Safety and support
On the security front, Xandros 4.0 includes a nice graphical app called Xandros Security Suite (XSS) which is intended to provide point-and-click access to firewall, anti-virus, and intrusion detection features. XSS runs a small monitor in the task bar notification area that blinks and pops up warning messages on security events. The main XSS app displays a summary pane for four components: Xandros Anti Virus protection, Xandros firewall, "system file protection," and security updates via the XN service.
Xandros Anti Virus is a custom-written front end to the free ClamAV package. With it, you can set up virus scanning rules and automated schedules. The Xandros Firewall Wizard guides you through a simple iptables configuration (basic, port-blocking rules only). The system file protection tool checks for rootkits. All are painless and easy to use.
Purchasers of any edition of Xandros Desktop Linux receive a temporary email support contract. I had several issues at the outset -- installing Xandros requires a serial number, which you must register to an email address, which in turn generates an activation code, which you must use to access XN ... and somewhere along the line, that process got trapped in an indeterminate state. The support team was fast and thorough in its responses as we sorted out the problem.
All in all, Xandros Desktop Linux 4.0 is as solid as any other recent Linux distribution. These days, a commercial distro must differentiate itself from the competition on the basis of integration, management, and ease-of-use tools, points on which Xandros scores admirably. Similarly, Xandros sets its sights dead center on new users migrating from the Windows platform, and does a good job of welcoming them and making their transition hassle-free.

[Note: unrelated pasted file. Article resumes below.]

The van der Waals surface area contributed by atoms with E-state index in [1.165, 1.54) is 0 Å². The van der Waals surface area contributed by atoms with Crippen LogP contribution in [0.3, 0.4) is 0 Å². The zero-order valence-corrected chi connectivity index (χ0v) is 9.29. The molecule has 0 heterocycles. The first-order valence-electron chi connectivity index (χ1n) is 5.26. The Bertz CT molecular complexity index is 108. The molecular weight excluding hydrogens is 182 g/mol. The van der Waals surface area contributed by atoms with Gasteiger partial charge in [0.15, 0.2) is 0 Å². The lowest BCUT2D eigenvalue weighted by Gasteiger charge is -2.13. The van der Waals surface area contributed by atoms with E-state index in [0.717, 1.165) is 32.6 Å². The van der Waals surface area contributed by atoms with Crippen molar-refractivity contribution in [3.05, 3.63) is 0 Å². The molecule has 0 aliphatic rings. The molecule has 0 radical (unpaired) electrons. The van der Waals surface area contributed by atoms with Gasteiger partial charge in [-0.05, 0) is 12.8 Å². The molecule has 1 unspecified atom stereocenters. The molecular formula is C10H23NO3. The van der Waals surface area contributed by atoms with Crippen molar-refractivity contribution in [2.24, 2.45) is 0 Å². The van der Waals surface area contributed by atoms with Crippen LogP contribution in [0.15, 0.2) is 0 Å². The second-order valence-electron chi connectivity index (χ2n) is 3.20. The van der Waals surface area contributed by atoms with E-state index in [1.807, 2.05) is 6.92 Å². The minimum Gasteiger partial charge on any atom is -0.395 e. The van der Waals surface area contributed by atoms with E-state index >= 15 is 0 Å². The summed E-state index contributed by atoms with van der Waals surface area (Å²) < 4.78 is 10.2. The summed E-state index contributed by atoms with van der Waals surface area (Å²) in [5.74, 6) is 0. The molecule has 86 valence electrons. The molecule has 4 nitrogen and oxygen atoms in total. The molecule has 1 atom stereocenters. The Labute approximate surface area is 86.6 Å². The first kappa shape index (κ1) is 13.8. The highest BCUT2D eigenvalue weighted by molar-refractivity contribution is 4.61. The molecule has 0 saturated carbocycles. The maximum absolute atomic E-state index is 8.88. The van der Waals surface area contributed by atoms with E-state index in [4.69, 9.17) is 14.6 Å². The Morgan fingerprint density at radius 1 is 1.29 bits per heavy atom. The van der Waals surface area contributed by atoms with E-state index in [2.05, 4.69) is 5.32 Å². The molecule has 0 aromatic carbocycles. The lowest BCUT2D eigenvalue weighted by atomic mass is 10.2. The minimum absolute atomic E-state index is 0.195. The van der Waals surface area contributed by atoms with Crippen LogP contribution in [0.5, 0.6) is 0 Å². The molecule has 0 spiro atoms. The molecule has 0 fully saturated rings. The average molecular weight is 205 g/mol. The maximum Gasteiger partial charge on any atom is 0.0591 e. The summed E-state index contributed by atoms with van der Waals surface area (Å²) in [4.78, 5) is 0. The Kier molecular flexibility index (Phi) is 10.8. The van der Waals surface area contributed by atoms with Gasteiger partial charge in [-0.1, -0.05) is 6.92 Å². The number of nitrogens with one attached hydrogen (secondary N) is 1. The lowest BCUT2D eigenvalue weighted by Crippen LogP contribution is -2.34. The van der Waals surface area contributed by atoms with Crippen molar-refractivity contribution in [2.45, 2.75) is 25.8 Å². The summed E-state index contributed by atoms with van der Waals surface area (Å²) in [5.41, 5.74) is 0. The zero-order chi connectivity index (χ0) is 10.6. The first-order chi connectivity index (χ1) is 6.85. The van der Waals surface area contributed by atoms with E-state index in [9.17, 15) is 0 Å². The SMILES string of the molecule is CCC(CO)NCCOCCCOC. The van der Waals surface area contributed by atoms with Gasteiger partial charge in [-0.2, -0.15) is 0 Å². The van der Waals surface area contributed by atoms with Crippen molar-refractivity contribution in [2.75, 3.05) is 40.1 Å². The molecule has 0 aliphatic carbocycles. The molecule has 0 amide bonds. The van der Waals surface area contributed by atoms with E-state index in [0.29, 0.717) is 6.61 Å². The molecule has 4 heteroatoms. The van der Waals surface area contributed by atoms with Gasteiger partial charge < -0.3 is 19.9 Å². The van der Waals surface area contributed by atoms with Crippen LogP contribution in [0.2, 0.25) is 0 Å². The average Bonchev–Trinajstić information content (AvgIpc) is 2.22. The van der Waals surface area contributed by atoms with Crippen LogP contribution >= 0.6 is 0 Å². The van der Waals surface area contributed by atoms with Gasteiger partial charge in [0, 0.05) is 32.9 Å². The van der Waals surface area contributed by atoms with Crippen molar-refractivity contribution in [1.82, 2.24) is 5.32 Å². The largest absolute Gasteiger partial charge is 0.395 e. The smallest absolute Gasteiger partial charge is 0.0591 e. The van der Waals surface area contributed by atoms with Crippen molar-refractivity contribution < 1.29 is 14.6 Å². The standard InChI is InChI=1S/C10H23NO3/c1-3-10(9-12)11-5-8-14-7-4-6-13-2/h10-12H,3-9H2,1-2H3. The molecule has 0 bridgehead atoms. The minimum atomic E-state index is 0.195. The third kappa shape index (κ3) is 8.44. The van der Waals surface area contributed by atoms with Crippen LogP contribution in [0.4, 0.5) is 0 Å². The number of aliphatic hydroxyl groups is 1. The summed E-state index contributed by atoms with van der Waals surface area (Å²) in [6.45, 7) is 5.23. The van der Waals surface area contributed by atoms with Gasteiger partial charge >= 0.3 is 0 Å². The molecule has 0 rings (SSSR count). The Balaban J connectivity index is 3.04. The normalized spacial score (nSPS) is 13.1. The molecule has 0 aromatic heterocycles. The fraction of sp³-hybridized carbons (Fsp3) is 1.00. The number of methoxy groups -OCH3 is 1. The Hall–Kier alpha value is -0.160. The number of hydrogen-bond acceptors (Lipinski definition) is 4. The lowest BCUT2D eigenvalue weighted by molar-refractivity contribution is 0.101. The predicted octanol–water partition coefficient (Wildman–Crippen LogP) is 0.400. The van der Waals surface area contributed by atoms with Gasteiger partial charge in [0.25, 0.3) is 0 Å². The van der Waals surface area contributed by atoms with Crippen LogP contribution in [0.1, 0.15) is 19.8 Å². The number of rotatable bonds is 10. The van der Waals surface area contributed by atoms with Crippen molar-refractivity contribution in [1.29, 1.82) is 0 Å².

Coming as I do from the completely free distro Ubuntu, it irks me on ethical grounds to see a distro stamp its own name on applications and services developed by others, as Xandros does to many of its tools. But at the same time, I understand why the company does it, and I do not believe it is out of evil intent. Rather, part of the perceived intimidation factor of Linux is the wide and wild nature of a desktop distribution's component parts. Xandros seeks to unify the language of its OS to put users at ease.
Not all experienced Linux users will have the same reaction to the re-branding of open source software; for many the mettle of a distro is in its performance alone. To those, I say that you should give Xandros a serious look. Do not be put off by the paucity of pre-packaged software available from the company; you can still add, remove, and customize the system as much as you like -- just not through XN. Xandros is easy to use; it is not hamstrung.
All that said, we should revisit the opening statement: Xandros is one of the few remaining for-pay Linux distributions on the consumer market. That might be worth thinking about before you shell out hard-earned cash for a retail copy. Where Xandros excels is as a Windows replacement -- either a migration tool, or a Linux distro for heterogeneous networks. It is a good fit for small business environments. There are not a lot of other players in this space (Linspire is the closest competitor), which could be a bellwether of things to come. Businesses deploying Linux in an office environment need to know that the company they purchase their operating system from will still be around in several years. If for-pay Linux distros are going the way of the dodo, purchasing one is a risky proposition.